The General Services Administration (GSA) has issued its first consolidated schedule solicitation and will be issuing mass modifications to all multiple award schedule (MAS) contractors that prohibits the sale of certain telecommunications and video surveillance services and equipment in its implementation of a congressional mandate to address national security concerns associated with the integration of Peoples Republic of China (PRC) telecommunications and video surveillance technology in the U.S. supply chain. The modification will add provisions that target covered telecommunications services and equipment produced by Huawei Technologies Company and ZTE Corporation; certain video surveillance and telecommunications equipment and services produced by Hytera Communications Corporation, Hangzhou Hikvision Digital Technology Company, or Dahua Technology Company; services generally provided by, or that use equipment from, these corporations; and telecommunications and surveillance equipment or services made by corporations that are owned, controlled by, or otherwise connected to PRC. This client alert is intended to help our clients familiarize themselves with these regulations as well as provide considerations for action related to the planned changes.
The John S. McCain Fiscal Year 2019 National Defense Authorization Act (NDAA) (H.R. 5515) (the 2019 NDAA) was signed into law on August 13, 2018. Although the 2019 NDAA, section 889 (Prohibition on Certain Telecommunications and Video Surveillance Services or Equipment) set forth a number of prohibitions, this alert is focused specifically on section 889 (a)(1)(A), which prohibits federal agencies from procuring, obtaining, extending, or renewing a contract to procure or obtain equipment, systems, or services that use covered telecommunications equipment or services as substantial or essential components of any system, or as critical technology as part of any system. The 2019 NDAA defined covered telecommunications equipment or services to include those produced by Huawei Technologies Company, ZTE Corporation, or any affiliates or subsidiaries of these companies. The 2019 NDAA further included - for purposes of public safety, security of government facilities, physical security surveillance of critical infrastructure, and other national security purposes – video surveillance and telecommunications equipment produced by Hytera Communications Corporation, Hangzhou Hikvision Digital Technology Company, or Dahua Technology Company (or any subsidiary or affiliate of such entities) as covered telecommunications equipment or services. Finally, the 2019 NDAA's definition of covered telecommunications equipment or services broadly prohibits the U.S. Government's acquisition of any products or services from corporations owned or controlled by the PRC. The 2019 NDAA required the prohibition to take effect exactly one year after enactment.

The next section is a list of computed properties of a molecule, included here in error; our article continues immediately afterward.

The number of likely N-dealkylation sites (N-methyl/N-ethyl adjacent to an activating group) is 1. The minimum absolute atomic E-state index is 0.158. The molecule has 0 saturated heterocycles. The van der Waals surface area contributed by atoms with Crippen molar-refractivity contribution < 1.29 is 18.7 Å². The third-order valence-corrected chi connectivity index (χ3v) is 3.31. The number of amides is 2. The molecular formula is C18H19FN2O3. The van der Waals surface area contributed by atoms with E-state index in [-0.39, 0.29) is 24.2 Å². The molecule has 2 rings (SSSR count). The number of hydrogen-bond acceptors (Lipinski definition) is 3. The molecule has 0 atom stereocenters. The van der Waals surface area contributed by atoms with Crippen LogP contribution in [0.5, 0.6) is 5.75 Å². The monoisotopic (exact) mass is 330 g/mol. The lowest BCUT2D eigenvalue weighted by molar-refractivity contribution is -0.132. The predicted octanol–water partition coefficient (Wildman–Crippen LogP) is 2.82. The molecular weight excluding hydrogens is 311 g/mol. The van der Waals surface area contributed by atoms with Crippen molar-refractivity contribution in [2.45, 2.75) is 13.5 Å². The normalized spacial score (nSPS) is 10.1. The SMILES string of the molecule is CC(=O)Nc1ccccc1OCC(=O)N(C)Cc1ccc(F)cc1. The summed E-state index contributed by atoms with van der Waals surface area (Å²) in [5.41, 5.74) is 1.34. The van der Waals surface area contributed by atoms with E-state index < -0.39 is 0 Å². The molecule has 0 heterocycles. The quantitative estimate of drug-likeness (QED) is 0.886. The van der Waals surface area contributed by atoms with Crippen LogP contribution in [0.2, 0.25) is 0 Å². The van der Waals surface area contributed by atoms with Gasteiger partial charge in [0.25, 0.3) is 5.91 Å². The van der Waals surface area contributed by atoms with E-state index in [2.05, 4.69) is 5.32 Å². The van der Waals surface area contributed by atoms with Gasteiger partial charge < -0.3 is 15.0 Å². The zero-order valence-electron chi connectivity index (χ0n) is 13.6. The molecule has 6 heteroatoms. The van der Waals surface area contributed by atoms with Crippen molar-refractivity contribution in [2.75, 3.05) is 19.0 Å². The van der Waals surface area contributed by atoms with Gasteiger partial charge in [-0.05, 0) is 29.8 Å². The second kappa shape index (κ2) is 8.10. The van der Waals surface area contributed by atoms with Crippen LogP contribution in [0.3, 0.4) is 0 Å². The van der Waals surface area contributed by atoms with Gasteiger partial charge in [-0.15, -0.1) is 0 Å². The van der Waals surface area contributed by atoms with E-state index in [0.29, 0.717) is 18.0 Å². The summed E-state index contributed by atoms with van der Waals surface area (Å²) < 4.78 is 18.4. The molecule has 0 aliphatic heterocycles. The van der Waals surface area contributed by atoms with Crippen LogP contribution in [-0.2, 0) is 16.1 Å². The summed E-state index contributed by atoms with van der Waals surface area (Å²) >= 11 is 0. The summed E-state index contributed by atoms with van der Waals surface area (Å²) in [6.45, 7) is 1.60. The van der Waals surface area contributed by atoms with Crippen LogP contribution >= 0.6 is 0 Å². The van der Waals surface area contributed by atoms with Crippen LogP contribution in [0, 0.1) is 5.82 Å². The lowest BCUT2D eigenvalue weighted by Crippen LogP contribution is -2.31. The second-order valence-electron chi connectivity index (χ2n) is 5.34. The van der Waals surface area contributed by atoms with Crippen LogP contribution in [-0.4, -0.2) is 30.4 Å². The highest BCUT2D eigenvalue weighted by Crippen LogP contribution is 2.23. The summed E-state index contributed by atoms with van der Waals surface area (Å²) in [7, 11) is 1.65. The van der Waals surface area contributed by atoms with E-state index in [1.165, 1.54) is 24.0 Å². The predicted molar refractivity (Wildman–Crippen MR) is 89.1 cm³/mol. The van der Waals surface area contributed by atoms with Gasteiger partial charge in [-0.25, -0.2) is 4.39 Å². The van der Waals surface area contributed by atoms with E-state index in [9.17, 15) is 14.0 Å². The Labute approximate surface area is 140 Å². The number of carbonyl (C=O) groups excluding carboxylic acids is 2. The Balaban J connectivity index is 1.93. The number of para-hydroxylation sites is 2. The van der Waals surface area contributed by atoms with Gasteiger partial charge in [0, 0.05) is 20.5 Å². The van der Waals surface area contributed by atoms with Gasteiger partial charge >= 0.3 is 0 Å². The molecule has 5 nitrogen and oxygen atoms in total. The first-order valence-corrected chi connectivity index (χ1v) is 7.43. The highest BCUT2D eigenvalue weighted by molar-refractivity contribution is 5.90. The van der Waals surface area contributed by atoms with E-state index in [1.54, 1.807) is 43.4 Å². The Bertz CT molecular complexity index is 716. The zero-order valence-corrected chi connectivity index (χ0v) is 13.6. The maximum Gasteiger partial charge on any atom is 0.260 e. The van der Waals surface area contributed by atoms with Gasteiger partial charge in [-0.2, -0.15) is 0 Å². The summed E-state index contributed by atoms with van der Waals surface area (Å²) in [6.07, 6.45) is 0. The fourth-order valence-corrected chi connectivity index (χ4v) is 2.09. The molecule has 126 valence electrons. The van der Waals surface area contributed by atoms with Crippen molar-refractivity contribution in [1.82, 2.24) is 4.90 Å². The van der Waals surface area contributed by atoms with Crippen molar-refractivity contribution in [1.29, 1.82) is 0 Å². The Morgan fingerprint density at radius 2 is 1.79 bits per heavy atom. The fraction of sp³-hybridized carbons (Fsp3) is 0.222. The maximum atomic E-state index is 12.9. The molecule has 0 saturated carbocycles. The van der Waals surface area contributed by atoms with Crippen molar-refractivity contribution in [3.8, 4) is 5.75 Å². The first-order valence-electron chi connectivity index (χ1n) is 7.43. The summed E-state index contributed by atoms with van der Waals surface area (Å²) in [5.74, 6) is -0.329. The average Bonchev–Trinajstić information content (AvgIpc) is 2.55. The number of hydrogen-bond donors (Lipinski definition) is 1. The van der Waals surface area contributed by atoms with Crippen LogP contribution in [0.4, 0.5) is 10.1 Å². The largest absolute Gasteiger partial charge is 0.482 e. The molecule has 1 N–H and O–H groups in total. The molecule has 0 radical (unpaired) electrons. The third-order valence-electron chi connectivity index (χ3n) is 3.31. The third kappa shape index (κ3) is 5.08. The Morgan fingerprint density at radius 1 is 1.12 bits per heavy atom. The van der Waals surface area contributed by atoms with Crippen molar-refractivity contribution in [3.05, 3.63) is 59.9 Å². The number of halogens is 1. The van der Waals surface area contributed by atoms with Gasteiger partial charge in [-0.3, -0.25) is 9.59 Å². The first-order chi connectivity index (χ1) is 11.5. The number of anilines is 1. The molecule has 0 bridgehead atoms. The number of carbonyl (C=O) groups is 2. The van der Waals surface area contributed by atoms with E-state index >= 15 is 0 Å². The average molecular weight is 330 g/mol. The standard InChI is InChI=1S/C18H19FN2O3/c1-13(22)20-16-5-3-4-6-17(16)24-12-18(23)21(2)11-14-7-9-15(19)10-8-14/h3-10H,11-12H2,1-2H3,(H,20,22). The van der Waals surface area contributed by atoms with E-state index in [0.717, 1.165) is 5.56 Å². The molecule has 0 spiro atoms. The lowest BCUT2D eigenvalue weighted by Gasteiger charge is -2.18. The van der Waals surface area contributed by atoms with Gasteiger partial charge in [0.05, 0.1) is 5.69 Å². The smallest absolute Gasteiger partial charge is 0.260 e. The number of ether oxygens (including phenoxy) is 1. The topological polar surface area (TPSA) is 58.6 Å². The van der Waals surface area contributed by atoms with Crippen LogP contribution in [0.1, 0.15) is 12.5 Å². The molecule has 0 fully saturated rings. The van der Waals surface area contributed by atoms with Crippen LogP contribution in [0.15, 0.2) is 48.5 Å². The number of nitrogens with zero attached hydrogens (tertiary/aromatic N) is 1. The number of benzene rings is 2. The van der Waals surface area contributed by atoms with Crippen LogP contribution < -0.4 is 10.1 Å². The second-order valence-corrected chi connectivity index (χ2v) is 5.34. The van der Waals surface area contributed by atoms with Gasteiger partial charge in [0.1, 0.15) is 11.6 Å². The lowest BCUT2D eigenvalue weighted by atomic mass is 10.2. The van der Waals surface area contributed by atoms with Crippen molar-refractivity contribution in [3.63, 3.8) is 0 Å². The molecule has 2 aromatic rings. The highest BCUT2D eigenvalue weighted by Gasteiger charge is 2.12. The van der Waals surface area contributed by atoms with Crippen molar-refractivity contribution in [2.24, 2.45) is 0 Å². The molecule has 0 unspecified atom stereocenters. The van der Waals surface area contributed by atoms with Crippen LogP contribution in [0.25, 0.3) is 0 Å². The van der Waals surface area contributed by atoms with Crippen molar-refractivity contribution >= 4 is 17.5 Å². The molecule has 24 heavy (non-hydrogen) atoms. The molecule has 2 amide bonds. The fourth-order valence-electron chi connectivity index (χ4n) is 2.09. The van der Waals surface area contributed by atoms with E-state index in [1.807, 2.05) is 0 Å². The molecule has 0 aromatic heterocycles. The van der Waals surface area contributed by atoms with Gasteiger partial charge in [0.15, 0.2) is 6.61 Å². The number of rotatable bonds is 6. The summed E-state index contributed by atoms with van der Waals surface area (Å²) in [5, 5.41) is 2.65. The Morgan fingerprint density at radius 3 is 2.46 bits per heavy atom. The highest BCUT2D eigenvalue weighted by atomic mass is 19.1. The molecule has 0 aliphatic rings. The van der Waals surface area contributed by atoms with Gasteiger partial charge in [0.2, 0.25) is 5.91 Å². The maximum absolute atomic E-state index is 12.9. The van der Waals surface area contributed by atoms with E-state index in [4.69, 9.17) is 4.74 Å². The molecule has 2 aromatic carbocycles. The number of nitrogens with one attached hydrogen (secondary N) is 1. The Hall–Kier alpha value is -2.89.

The interim rule